Steamboat man shoots bear that broke into his downtown home

A Steamboat Springs homeowner shot a bear that entered his home on Saturday, Aug. 13, 2022. Though the exact weight is still unknown, the male bear was estimated to be between 350 and 400 pounds.
Ken Mauldin/Courtesy photo

Around 2 a.m. Saturday, Aug. 13, Ken Mauldin heard his German shepherd barking and his wife, Kelly, screaming.

He rushed out of his room after hearing the scream. A bear was at the top of the stairs of their Steamboat Springs home, looking at Mauldin from about 10 feet away.

A roughly 400-pound male black bear had successfully flipped the lever door handle of the Mauldins’ split-level home and made its way inside. Ken Mauldin said his family typically locks the doors at night.

The bear had a choice between two staircases, one that went down toward the rooms where the three children slept and one that went up to Ken and Kelly’s room.

Ken Mauldin shot the bear with a .40 caliber semiautomatic pistol. Then, he said, the bear charged at him. Mauldin continued firing until his gun was empty — a total of nine shots. He said he was nervous, and the bear was still on its feet.

The bear then changed direction, broke through the banister and rolled down the stairs. The animal was still breathing as it lay curled up at the bottom of the stairwell, according to Mauldin.

Sgt. Shawn Jenkins and Officers Dunte Valrey and Lidia Frescas of the Steamboat Springs Police Department were first on the scene. Colorado Parks and Wildlife responded soon after.

According to Steamboat Springs resident Ken Mauldin, the bear he shot in his home on Saturday, Aug. 13, 2022, was still breathing for some time after falling to the bottom of the staircase.
Ken Mauldin/Courtesy photo

“This guy was lucky,” said Valrey. 

Bear encounters in Steamboat Springs have been on the rise this summer, and intrusions by bears have been especially problematic. Police Commander Mark Beckett, who moved to Steamboat Springs a couple weeks ago, said he doesn’t think he’s worked a shift without a bear call of some sort.

“There are nights when we get two to three,” Beckett said.

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Mauldin said he hopes his experience will encourage people in the community to do a better job securing their homes, not just for their own sake, but for the bears’ safety as well.

“I just hope that somehow it’s helpful and it leads to real constructive dialogue related to our bear policies and how we interact with bears,” Mauldin said.

Even if Mauldin hadn’t shot the bear in his home, most bears that get caught breaking into people’s homes are euthanized by state wildlife officials because the animals have identified human dwellings as sources of food.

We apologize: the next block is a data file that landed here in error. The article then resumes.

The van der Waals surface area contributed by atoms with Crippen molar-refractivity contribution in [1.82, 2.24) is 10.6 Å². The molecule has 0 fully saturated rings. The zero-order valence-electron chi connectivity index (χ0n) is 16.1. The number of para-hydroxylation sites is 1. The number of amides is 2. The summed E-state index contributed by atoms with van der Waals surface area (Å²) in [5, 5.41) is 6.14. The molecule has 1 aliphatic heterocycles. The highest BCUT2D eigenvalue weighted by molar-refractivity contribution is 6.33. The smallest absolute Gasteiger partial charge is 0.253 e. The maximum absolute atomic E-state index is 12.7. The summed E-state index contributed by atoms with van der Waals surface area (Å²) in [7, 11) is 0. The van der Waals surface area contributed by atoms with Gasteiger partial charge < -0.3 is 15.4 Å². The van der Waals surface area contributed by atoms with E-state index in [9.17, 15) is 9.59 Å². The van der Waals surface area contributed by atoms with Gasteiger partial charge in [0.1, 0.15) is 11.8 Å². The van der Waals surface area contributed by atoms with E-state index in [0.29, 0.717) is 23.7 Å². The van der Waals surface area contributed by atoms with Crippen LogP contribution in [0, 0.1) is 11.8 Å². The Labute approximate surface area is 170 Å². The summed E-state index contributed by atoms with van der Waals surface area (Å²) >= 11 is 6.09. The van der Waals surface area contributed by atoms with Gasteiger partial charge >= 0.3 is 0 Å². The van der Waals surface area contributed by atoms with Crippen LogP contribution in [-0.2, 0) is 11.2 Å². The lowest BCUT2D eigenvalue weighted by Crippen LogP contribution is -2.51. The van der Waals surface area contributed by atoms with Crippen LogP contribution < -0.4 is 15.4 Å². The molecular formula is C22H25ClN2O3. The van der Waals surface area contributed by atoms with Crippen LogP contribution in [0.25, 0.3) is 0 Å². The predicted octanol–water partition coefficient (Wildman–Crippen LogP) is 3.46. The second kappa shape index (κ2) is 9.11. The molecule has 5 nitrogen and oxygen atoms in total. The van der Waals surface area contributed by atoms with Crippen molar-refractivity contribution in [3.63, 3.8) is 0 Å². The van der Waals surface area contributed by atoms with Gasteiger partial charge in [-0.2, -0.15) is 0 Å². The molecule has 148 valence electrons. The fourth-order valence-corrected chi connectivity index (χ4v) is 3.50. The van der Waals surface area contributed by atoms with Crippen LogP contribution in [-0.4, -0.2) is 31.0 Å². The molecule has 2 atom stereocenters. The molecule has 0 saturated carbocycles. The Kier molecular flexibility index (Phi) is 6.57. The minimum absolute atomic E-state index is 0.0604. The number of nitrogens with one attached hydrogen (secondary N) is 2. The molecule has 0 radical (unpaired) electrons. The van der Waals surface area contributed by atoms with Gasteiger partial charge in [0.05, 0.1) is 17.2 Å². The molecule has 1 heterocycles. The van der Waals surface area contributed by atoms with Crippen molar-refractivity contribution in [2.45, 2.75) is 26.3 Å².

“Bears are super smart,” said Rachael Gonzales, a public information officer for CPW. “If they figured out how to get into one, they’ll figure out how to get into another location.”

Colorado Parks and Wildlife has seen several bear intrusions in downtown Steamboat this summer, and officials are warning people to take precautions to keep bears out of their homes. This bear was shot by a homeowner on Saturday, Aug. 13, 2022.
Ken Mauldin/Courtesy photo

Mauldin and his wife live in a neighborhood north of downtown, near 12th Street. He said over the past few weeks, his neighbors have been reporting a bear that has been getting into other houses in the area. He wonders if it was the same bear and added that the dogs in the neighborhood have been much quieter since Saturday.

Mauldin said he regrets not locking his doors and it’s the community’s responsibility to try to prevent bear encounters.

“Understanding and addressing the risks posed by bears that have lost their natural fear of humans and are systematically entering occupied homes is going to be essential in restoring the proper balance between people and bears in our community,” Mauldin wrote in a statement.

Gonzales gave some advice for how to prevent bear encounters.

She said people should make sure to lock all doors and ground-level windows. She also advises that people lock their cars because bears are known to figure out those door handles as well.

Leaving food in cars is always a bad idea, according to Gonzales, as bears have a keen sense of smell. She also reinforced that trash should be kept in bear-proof containers and recycling should be washed thoroughly.

“And, of course, I know it feels like a broken record, bring in the bird feeders,” Gonzales said. “We don’t need them right now.”

While the dogs in Mauldin’s neighborhood have been quiet lately, he said his German shepherd is still a bit on edge.

“Our dog’s still sensitive,” Mauldin said. “Every time we hear something, he has to make a noise and get up and go look for the past couple of days.”

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